Many gifted students of all ages want and need school work that’s more intellectually demanding but quite a few do not choose accelerated classes in high school. They fear such courses are difficult and could result in a lower grade point average. When grades are average teachers and parents all too often begin to think the student is lazy. Worse, they may even wonder if the student is gifted!

As long as giftedness remains equated with genius and excellence gifted kids are robbed of the right to simply be human and to make mistakes. The reality is that very few gifted individuals develop into genius and it’s a big misconception that gifted kids always excel or learn without problems. Just as other students of more average intelligence gifted kids should receive support and understanding when they falter or fail. Along with academic adaptations they especially need support and guidance to deal with their concerns and perceptions regarding learning and living.

Gifted individuals often experience intense anxiety and impatience. Their minds may stay so active that falling asleep can be a problem, especially when intensity translates into vivid imaginings of all sorts of worry. In school they may seem uninterested and bored, something which often stems from lack of proper mental input. It's difficult for gifted kids whose brains are literally "geared" for faster processing to adjust to a slow pace of instruction or to a curriculum that offers them no interest or real life relevance.

Stephanie Tolan, author of young adult and children's fiction, compares gifted children to cheetahs, the predatory mammals built for speed. She says a cheetah in a zoo is still a cheetah even though it’s kept from moving fast. So it is with gifted students whose minds do not get opportunity to kick into high gear because the material is too easy.

Rejection can lead to depression

If a student is in any way different, or has the courage to have opposing ideas, others may taunt, tease or ignore that individual altogether. "The nail that sticks up gets hammered down." As a result affected teens may become rebellious or turn emotional pain inward by cutting themselves, using alcohol or drugs, and sometimes even committing suicide.

Surprisingly, rejecting those who differ may be biological. In her book "The Nurture Assumption", Judith Rich Harris writes that "When a chimpanzee was stricken with polio and returned to his group as a cripple, the members of the group attacked him. Dislike of strangers, translates very easily into dislike of strangeness. If you are different you are not one of us." It takes courage to be a non-conformist, or, as Robert Heinlein writes in his book Gulf, being a pink monkey among brown monkeys is a fatal mistake. And so, most children will adapt.

Having or not having a group to identify and socialize with is indeed of great importance to school children. According to Harris --more than having a friend--it is peer acceptance that predicts life fulfillment in adulthood. A survey showed that a third of college students blamed peers for feelings of dejection. Students who had been well adjusted before, changed after being rejected, laughed at, taunted, and bullied by peers. Some even became physically ill when in school. Canadian sociologist Anne-Marie Ambert calls it peer abuse. She says it’s a serious problem that does not receive enough attention.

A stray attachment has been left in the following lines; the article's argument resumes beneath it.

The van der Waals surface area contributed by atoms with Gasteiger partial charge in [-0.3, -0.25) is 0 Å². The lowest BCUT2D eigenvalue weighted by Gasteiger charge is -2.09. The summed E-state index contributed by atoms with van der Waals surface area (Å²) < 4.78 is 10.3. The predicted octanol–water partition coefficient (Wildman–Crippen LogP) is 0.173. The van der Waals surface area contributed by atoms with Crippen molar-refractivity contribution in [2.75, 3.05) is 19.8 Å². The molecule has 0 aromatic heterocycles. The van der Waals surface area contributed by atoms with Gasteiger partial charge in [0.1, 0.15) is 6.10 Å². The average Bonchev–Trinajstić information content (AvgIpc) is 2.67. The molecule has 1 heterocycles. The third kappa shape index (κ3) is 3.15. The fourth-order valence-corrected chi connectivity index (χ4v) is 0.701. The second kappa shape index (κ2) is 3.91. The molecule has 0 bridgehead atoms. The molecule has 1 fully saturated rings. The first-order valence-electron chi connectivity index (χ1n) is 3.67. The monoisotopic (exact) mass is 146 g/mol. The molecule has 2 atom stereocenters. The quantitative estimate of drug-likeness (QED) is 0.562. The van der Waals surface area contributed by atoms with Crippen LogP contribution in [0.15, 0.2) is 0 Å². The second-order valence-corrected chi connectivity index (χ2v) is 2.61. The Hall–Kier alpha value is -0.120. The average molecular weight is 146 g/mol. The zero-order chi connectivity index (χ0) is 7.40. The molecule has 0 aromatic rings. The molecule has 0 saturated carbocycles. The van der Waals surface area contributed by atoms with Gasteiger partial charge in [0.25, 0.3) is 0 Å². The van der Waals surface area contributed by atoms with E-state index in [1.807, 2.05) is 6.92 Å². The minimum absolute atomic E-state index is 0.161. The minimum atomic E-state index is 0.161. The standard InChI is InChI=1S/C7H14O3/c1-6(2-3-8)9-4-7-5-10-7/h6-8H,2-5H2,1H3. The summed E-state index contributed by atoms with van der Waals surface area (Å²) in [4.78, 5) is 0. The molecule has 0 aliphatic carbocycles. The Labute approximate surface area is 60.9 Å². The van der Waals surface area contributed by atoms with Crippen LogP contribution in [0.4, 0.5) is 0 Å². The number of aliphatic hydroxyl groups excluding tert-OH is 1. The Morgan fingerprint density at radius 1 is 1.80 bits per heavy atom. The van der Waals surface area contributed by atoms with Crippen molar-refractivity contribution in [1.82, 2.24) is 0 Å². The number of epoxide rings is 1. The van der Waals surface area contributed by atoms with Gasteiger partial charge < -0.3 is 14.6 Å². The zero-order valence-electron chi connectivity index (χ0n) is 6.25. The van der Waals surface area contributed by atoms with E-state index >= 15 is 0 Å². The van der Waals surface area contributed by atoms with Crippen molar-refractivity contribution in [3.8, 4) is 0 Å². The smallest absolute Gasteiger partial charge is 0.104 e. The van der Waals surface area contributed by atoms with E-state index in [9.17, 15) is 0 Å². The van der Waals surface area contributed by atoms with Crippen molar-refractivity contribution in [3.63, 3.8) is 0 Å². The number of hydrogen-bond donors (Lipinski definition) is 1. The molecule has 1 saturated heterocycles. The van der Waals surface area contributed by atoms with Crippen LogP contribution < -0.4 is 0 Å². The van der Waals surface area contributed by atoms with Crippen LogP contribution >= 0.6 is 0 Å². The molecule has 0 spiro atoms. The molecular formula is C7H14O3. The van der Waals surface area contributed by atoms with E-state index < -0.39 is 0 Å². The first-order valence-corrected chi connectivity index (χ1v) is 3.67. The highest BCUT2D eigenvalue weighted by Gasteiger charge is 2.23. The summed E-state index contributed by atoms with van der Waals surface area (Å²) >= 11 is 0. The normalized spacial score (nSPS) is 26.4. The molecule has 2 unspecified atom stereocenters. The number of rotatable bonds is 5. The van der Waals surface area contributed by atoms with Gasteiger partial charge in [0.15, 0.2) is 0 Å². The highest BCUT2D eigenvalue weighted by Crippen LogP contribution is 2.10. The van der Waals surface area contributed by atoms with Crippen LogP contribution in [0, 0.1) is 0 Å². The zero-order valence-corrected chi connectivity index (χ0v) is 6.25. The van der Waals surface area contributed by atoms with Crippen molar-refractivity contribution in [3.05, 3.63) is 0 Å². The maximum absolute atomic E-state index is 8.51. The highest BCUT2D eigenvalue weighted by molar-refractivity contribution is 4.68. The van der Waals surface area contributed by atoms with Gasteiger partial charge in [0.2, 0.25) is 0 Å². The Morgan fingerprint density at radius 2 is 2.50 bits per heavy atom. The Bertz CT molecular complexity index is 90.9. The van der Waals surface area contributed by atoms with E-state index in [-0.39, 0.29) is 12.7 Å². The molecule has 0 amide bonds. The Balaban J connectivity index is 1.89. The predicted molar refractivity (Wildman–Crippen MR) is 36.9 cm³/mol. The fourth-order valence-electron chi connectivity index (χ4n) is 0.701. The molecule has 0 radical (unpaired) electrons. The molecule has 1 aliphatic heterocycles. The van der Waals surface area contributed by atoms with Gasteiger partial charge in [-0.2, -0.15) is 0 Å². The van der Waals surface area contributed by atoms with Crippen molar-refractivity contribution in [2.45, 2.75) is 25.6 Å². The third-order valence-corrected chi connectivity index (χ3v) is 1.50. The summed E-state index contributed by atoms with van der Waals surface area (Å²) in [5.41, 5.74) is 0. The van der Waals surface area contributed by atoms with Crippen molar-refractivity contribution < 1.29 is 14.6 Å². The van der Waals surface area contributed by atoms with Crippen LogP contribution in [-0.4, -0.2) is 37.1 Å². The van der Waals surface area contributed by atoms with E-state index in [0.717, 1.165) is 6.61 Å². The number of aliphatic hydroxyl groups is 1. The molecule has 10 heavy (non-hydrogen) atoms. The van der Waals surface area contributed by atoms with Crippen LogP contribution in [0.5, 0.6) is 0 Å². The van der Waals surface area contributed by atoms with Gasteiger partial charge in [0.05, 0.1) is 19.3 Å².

For gifted kids rejection may be the final blow that leads to depression. With a mental mind as old as the age of some of their teachers, they can feel miserably out of place in school. When classmates tease or ignore them and make their day unbearable, they become seriously at risk for under-achievement and dropping out.

Just like a pink monkey, gifted students may appear to be different and quickly learn it is safer and easier to "wear a brown monkey suit" in order to be accepted by a group. Unfortunately, not showing their true selves also prevents recognition by real peers. In a regular classroom with little or no access to those who are like themselves, gifted students may develop serious behavioral and emotional problems. Not surprisingly, a large number of high school dropouts are identified gifted students. Losing them to learning may mean that their talents and possible contributions to society are lost forever.

A solution is to group students of like needs and abilities for at least part of the school day. Research shows that not only the gifted students but also their classmates benefit from such measures. Teachers can more easily note the learning status of the groups and spend more instructional time on each.

Experts agree that gifted kids need the chance to interact not only to stretch their minds but especially to feel validated and accepted by others like them. Unfortunately, starting in middle school, there no longer is a gifted and talented pull-out program. Exposed to a new and very different learning environment, teens may feel more lonely than ever. If we want gifted students to do well in school they--just like other students--deserve an opportunity to be with those who appreciate and accept them.

Varied content promotes learning